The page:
Study: Medicare Pay for Performance Might Not Work as Currently Designed

Hospitalist Ashish Jha, MD, MPH, doesn’t want people to take his research on the value of pay-for-performance models the wrong way. Although a new study he worked on found no evidence that the Medicare Premier Hospital Quality Incentive Demonstration (HQID) led to decreased rates of 30-day mortality, he believes the program’s structure—not its concept—is at issue.

"It’s not that pay for performance doesn’t work,” says Dr. Jha, associate professor of health policy and management at Harvard School of Public Health in Boston. "What we had in the HQID was pretty small incentives and mostly focused on processes of care, some of which are important, many of which are not. When you have that as your structure, it’s not shocking to see in retrospect that it didn’t have a big impact on outcomes."

The report, "The Long-Term Effect of Premier Pay for Performance on Patient Outcomes," showed that the composite 30-day mortality rates for patients with acute myocardial infarction, congestive heart failure, pneumonia, and coronary-artery bypass grafts were similar for Premier and non-Premier hospitals (12.33% and 12.40%, respectively; 95% confidence interval, -0.40 to 0.26).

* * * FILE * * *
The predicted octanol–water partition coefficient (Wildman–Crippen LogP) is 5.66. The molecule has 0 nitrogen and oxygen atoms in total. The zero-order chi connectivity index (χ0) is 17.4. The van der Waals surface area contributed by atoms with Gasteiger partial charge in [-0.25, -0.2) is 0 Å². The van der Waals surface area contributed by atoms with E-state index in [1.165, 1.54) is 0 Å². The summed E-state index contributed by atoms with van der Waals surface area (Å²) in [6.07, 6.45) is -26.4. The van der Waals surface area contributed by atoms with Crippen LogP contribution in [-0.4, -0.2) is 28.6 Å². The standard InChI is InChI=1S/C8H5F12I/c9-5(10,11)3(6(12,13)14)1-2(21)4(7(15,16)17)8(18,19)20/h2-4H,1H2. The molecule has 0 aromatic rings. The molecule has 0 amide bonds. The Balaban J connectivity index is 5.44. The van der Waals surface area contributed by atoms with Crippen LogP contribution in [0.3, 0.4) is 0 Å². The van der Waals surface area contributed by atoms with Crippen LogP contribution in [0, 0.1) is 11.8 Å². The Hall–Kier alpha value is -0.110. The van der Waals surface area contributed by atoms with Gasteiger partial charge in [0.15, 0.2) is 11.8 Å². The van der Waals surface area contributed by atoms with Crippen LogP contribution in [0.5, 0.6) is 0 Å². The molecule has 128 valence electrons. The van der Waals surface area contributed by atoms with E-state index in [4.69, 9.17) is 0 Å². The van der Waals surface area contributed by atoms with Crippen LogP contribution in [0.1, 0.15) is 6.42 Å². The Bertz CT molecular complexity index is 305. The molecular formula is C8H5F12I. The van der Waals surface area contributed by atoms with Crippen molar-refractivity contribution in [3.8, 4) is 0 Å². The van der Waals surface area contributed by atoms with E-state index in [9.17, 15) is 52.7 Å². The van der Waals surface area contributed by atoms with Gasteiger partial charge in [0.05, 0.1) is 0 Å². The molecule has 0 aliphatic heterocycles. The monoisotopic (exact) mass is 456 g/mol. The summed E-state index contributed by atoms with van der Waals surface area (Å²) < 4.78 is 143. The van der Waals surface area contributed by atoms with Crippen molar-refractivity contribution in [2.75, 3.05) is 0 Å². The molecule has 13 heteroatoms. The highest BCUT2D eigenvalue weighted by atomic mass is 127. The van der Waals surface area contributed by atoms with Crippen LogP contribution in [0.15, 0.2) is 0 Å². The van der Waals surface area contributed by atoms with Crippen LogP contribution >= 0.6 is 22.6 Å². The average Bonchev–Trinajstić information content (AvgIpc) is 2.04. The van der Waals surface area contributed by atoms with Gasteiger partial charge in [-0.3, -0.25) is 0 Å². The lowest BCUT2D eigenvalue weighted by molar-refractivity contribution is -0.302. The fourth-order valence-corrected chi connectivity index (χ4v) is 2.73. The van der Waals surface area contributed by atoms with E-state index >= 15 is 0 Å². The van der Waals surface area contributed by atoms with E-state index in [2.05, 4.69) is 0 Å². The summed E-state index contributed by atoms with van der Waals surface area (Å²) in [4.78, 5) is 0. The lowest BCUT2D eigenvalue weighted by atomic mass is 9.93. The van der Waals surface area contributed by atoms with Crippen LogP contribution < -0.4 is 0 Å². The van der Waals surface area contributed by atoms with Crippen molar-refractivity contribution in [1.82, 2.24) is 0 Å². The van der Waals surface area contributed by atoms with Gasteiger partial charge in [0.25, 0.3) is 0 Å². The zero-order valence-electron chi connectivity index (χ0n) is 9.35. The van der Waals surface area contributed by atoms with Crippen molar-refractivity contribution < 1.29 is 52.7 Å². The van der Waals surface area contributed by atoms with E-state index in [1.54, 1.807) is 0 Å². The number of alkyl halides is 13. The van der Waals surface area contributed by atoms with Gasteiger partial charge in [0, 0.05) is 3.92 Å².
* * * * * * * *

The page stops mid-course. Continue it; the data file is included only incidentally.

Dr. Jha says the results were surprising, but he believes that HQID, value-based purchasing, and any pay-for-performance model can only succeed if they more narrowly focus on outcomes. For example, he says, HQID should not have weighed reductions in 30-day mortality rates on par with providing smoking-cessation worksheets to patients at discharge.

"You need much stronger incentives," he says. If hospitals focus on outcomes—and, specifically, on the right outcomes—they will figure out what processes they need to engage in and refine, he says. "Hospitalists are going to be the key people there. If they know that their mortality rates are high, they’re going to work on trying to figure out why."

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